The article on today’s men’s classic sprint focuses, understandably, on the greatness and individual domination of Klæbo at the top of the men’s field. For today’s women’s sprint, here is a brief history lesson on team dominance.
A Swedish athlete, Jonna Sundling, won today’s race at 2023 Cross Country World Ski Championships in Planica, defending her title from Oberstdorf in 2021 in the process. A Swedish athlete, Emma Ribom, was also second. Another Swedish athlete, Maja Dahlqvist, was third. For good measure, the fourth Swedish woman in the final, Linn Svahn, was fourth, ahead of Norwegians Kristine Stavås Skistad and Tiril Udnes Weng in fifth and sixth.
(The fifth Swede in the race, Johanna Hagström, was a lowly tenth on the day to really bring down the curve. Hagström told journalists between her qual and the heats that she was surprised to get her period 15 minutes before she was set to race her qual, a day earlier than she had expected, but said that the experience did not directly impact her ski performance outside of the added stress of having to deal with this before racing.)
The overall performance of the Swedish women today is historic. Women have contested the sprint at 12 world championships, starting in Lahti in 2001. There have been two women from the same country on the sprint podium a number of times in that span — most frequently Norway, of course, also Sweden, once Finland if you go back far enough this century, Jessie and Kikkan for the U.S. in Lahti in 2017 — but one nation has never before swept the women’s sprint podium like this.
(It has happened in other events, e.g., Marit Bjørgen, Heidi Weng, and Astrid Jacobsen in the 30km skate in Lahti 2017. And the, yes, Norwegian men swept the sprint as recently as Oberstdorf two years ago.)
It’s hard to say with a straight face that the defending world champion winning a race is surprising, but the final (which starts at the 1:46 mark of the livestream replay, and is also embedded above, at least for now) is nonetheless surprising for the sheer extent of the Swedish women’s dominance. Skistad was squarely in the lead through the first third of the race, skiing with a relatively upright form and a mien of stolid determination. At roughly the eighty-second mark, however, Sundling moved alongside of Skistad, than past her, skiing with a more compact technique and higher tempo in her custom defending champion bib.
By two minutes into the final, the four Swedes were at the front of the race. Norway never threatened again.
Ahead of them, it looked for all the world like a Swedish interval session. Sundling was squarely in the lead over the top of the penultimate hill, Ribom behind her, her orange poles popping on the broadcast. (I’ve never skied One Way poles and can’t speak to their performance characteristics, but they are certainly visually distinctive.) The only question was whether Dahlqvist or Svahn would take the final podium spot.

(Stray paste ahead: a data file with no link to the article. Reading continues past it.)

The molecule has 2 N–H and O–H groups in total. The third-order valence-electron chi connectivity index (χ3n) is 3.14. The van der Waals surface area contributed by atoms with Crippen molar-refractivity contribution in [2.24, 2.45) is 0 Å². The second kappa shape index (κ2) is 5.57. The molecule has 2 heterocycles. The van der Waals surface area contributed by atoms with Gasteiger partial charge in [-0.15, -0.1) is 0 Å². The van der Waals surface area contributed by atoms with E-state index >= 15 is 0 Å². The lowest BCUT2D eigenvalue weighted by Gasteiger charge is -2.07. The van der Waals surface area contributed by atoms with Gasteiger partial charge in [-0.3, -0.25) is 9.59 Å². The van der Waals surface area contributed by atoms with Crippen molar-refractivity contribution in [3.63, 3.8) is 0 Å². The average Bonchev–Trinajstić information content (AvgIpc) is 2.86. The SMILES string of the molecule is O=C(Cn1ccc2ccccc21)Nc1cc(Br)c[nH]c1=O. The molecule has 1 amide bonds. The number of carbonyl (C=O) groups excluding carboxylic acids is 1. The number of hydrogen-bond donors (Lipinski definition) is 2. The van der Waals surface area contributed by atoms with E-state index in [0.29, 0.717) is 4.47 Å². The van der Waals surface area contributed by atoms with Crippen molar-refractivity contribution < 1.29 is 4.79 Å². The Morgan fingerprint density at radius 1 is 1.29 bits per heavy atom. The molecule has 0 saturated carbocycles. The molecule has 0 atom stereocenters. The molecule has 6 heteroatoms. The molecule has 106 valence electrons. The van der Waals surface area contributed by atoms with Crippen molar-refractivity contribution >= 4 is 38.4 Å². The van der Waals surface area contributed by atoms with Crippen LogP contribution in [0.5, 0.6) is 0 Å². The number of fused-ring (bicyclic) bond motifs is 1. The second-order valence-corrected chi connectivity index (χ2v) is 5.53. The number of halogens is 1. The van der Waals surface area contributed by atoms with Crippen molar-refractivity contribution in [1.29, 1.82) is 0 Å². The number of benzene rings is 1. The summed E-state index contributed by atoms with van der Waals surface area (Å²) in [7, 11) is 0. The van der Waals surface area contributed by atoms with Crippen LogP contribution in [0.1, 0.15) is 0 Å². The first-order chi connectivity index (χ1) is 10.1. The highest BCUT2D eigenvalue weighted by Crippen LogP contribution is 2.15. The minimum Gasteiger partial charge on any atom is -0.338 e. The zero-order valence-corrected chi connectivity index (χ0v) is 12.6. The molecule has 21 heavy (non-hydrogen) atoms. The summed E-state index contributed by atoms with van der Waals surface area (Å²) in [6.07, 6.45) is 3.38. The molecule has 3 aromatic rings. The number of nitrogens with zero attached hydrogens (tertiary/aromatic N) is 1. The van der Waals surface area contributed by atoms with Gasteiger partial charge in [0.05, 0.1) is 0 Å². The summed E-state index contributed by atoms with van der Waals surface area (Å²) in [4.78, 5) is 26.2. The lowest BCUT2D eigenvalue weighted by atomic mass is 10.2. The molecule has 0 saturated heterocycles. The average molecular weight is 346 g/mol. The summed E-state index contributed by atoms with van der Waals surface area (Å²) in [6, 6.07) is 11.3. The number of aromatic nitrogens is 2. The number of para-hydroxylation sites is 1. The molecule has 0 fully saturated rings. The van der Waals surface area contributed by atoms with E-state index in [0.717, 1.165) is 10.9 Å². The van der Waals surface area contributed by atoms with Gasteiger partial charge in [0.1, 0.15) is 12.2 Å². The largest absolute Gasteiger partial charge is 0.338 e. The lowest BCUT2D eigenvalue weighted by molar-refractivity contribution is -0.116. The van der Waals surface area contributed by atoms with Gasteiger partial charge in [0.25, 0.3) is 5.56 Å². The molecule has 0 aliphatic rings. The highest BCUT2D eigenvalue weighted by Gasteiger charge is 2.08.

Svahn got scrunched against the V boards as she skied alongside Dahlqvist going up the last climb, but rubbing is racing, and the jury seemed unconcerned by the incidental contact. Sundling pulled away in the stadium to take her third global championship sprint gold in a row, after Oberstdorf in 2021 and Beijing in 2022. Ribom broadly celebrated her silver as she crossed the line 0.87 seconds behind. Dahlqvist skied in unchallenged for bronze (+4.45), with Svahn (+8.06) having fallen off or backed off over the final few hundred meters.
Skistad in fifth (+10.93) and Weng in sixth (+27.29) were, literally, in the picture at the finish, but were far out of contention. It was a strong day for Sweden.
“I am fourth in Sweden, so I will definitely not ride that sprint relay,” Svahn told Expressen after the race, according to an auto-translation. “It is difficult to be Swedish in a sprint team right now.”
As for the world’s second-best women’s sprint team, both Norway and the U.S. are on the list for that title. Norway probably takes the lead — I count three Norwegian women currently in the top ten of the Sprint Cup standings, against “only” two Americans — but the U.S. is in the mix.
Rosie Brennan and Julia Kern led the way for the U.S. on the results sheet today, qualifying in sixth and 12th, respectively. They were joined in the heats by Jessie Diggins, who qualified in 14th. Hailey Swirbul missed joining them there by roughly half a second, ending her day 33rd in qualifying.
Brennan and Kern advanced out of the second and fourth quarterfinals, respectively, finding themselves in semifinal no. 2 (starts at: 1:26 of the full Ski & Snowboard Live replay) along with Svahn, Weng, Hagström, and Laura Gimmler of Germany.
The athletes skied together through the first 90 seconds of the heat, the Americans technically at the back but also absolutely in the mix. Brennan skied strong up the first climb, quickly moving up from the back to take the lead over the top. She ran up the next climb in warm, deep, slushy conditions that for an APU athlete can only evoke Eagle Glacier; #ifyouknowyouknow, as Brennan tagged her Instagram post.
Brennan, Svahn, and Weng crested the penultimate hill together, Brennan slightly back in third. Little changed by the finish; Svahn came around Weng by the finish, while Brennan couldn’t quite close the gap. Brennan finished third in the heat, 1.04 seconds back from automatically advancing to the final. Kern was another 0.16 seconds behind her in fourth. The first semifinal had been over five seconds faster; both women’s day would end there.